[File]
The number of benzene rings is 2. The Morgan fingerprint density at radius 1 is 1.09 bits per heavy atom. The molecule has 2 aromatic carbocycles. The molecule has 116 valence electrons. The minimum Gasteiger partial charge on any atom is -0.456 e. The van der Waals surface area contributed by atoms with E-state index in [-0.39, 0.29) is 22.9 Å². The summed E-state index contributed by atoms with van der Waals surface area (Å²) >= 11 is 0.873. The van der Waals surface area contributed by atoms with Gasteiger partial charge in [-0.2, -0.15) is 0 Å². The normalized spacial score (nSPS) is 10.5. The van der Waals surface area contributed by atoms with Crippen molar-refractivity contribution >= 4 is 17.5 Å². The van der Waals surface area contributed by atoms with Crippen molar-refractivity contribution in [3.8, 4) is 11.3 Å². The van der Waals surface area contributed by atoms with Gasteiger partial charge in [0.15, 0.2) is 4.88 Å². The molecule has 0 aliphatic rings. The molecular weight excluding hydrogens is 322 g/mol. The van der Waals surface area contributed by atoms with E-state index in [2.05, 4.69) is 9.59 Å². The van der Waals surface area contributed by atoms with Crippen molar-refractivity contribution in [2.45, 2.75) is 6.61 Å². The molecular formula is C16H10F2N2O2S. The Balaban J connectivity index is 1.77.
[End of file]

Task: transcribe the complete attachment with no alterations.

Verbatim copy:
The number of benzene rings is 2. The Morgan fingerprint density at radius 1 is 1.09 bits per heavy atom. The molecule has 2 aromatic carbocycles. The molecule has 116 valence electrons. The minimum Gasteiger partial charge on any atom is -0.456 e. The van der Waals surface area contributed by atoms with E-state index in [-0.39, 0.29) is 22.9 Å². The summed E-state index contributed by atoms with van der Waals surface area (Å²) >= 11 is 0.873. The van der Waals surface area contributed by atoms with Gasteiger partial charge in [-0.2, -0.15) is 0 Å². The normalized spacial score (nSPS) is 10.5. The van der Waals surface area contributed by atoms with Crippen molar-refractivity contribution >= 4 is 17.5 Å². The van der Waals surface area contributed by atoms with Crippen molar-refractivity contribution in [3.8, 4) is 11.3 Å². The van der Waals surface area contributed by atoms with Gasteiger partial charge in [0.15, 0.2) is 4.88 Å². The molecule has 0 aliphatic rings. The molecular weight excluding hydrogens is 322 g/mol. The van der Waals surface area contributed by atoms with E-state index in [2.05, 4.69) is 9.59 Å². The van der Waals surface area contributed by atoms with Crippen molar-refractivity contribution in [2.45, 2.75) is 6.61 Å². The molecular formula is C16H10F2N2O2S. The Balaban J connectivity index is 1.77.